Making Sense of Sensory Issues

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Once upon a time, I thought sensory processing disorder (SPD) was something experienced by kids with autism spectrum disorders, causing them to dislike certain sounds, textures and lights. My misunderstanding became apparent when my own son showed signs of having sensory issues.

My son has sensory issues involving texture and sound. His sensory issues really became apparent when he was about two years old. When he encountered new textures like touching shaving cream or petting our dog, he would gag, cry and pull away, obviously repulsed. He would recoil when a new object was presented to him, especially if it was bumpy, slimy, moist or wiggly. Even now, when he hears certain noises – car engines, sirens, cows mooing, people applauding – he becomes very upset and overwhelmed. Richie’s auditory and textural sensory issues were preventing him from engaging with others. Surprised at how severe his reactions were, we embarked on a path to desensitize him to textures and sounds, assisted by his therapists and his Early Intervention Specialist. Conquering his textural sensory issues, they assured us, would not only help him to engage with the world, it would also help our efforts to get him to eat orally.

Sensory issues can stem from lack of exposure to various textures, noises and environments. Medically fragile at birth, Richie did not get the same types of environmental stimulation typical kids encounter. Since he doesn’t roll or crawl, he never had the experience of feeling the difference between carpet and tile under his hands and knees. His medical needs cause us to keep him in the home setting so he doesn’t get sick, but he also doesn’t see and touch and experience some aspects of the natural environment. Like other kids who are exclusively tube fed, he has oral aversions and feeding issues that are complicated by these sensory issues. After all, most of our first exposures to new textures are through our mouths. Mobility, medical needs, and exclusive tube feeding worked together to compound Richie’s sensory hypersensitivity. Understanding the reason behind his sensitivity was helpful.

To help Richie with his sensory issues, we started Texture Tuesdays, a family event that involves exposing our son to new textures at least once a week. We simply created new textural experiences and allowed him to use his hands, feet, and mouth to explore. He is sometimes reluctant to touch new things (okay, he downright refuses) , but persistence is key.

Some of the textures we experiment with are: 

  • cooked pasta, rice and grains
  • dry rice, beans, oatmeal and pasta
  • salsa, ketchup, mustard and other condiments
  • pudding, paint
  • wiggly, fuzzy or squishy toys
  • lotion, liquid soap, sugar scrub
  • crumpled paper, sandpaper, kinetic sand
  • ice, snow, dried grass and leaves, live grass and leaves, flowers, tree bark
  • oobleck, slime, homemade play dough and various other concoctions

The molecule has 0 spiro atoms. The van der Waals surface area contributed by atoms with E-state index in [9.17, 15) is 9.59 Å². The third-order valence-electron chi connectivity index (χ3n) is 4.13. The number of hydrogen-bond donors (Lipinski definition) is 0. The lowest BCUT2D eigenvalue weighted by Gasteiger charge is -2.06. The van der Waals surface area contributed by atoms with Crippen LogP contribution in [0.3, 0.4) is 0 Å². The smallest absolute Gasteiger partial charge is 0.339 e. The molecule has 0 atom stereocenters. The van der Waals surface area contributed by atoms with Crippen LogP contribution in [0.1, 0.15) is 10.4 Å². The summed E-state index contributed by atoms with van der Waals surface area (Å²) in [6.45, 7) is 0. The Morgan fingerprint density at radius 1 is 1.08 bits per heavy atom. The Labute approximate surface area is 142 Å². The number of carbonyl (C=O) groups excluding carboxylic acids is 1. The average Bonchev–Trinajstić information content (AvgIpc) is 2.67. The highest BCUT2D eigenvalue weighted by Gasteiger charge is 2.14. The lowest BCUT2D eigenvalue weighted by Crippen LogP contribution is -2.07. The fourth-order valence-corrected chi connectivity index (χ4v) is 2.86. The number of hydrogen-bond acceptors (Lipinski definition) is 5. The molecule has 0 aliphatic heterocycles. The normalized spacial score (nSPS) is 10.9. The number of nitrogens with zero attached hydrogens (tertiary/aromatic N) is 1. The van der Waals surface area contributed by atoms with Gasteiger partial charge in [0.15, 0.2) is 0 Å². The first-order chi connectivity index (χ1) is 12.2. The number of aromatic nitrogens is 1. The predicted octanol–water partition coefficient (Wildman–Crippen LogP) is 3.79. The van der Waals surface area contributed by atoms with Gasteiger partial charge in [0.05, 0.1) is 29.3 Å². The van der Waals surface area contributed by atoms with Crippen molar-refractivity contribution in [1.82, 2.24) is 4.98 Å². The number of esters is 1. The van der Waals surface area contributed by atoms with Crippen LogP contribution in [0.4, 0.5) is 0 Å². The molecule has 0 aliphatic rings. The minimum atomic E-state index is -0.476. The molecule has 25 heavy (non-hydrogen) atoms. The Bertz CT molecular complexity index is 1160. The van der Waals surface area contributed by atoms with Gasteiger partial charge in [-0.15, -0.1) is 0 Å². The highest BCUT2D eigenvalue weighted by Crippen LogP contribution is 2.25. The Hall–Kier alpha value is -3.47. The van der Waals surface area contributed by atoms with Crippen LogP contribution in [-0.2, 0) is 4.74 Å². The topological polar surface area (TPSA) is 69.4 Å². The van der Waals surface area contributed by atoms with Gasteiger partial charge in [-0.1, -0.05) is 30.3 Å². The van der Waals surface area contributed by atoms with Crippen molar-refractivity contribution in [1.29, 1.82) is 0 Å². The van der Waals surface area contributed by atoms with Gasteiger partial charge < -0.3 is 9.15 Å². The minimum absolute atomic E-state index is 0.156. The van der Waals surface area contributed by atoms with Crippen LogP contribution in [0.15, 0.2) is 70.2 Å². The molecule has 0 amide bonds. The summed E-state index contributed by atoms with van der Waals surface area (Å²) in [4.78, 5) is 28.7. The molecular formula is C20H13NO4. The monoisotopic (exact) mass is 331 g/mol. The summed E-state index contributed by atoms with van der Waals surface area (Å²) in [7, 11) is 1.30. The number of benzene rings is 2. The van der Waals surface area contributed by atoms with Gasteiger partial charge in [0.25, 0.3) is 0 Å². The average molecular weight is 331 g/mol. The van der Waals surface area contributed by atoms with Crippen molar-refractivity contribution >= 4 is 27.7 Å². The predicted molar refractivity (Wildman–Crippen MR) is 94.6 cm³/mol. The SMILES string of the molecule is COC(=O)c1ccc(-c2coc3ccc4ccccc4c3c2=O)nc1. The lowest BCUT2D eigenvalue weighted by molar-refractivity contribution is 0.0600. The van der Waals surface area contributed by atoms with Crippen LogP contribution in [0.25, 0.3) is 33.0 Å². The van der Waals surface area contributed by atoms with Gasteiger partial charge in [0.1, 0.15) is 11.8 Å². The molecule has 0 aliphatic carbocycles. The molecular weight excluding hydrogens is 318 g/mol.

• common objects like curlers, rope, toothbrushes, hair brushes, sponges and pumice stones

We also began the Wilbarger brushing method with joint compression. The use of a small plastic brush with firm pressure on his skin surfaces allowed him to be more adventurous with textures. More on the Wilbarger Method

To deal with Richie’s issues with sound, we found ways to make sounds more fun. We got books that made noise (Noisy Vehicles, Polar Bear, Polar Bear, What Do You Hear?), and we encouraged him to make loud noises with us. We started by imitating animals, and we progressed to singing loud, high notes with him. When a loud car drives by, we ask him to “be louder than the car” to distract him and calm his fear of the loud noise.

This process has not been quick, but we have seen big changes over time. Richie now eats orally every day; sometimes he still gags when he encounters a new texture orally, but we can talk him through it. He also explores on his own a lot more, makes more noises, and seems unafraid of new objects. The plan and the commitment to setting aside time to carry out that plan have been important in this process. Every time Richie eats a new texture, moos like a cow or grabs something slimy, he shows us that our work is not in vain.

Published by

madvocator

Charisse Montgomery is the author of the Super Safe Kids series of books and safety tools. These tools engage children, parents, and their families in improving safety and advocacy in the hospital, the community and the home. A former educator, Charisse Montgomery has earned bachelor's and master's degrees in English, along with a master's degree in Educational Psychology, with research focused on informing and empowering parents of medically fragile children. She completed a graduate certificate in Patient Advocacy and serves on the Board at Rainbow Babies & Children's Hospital.

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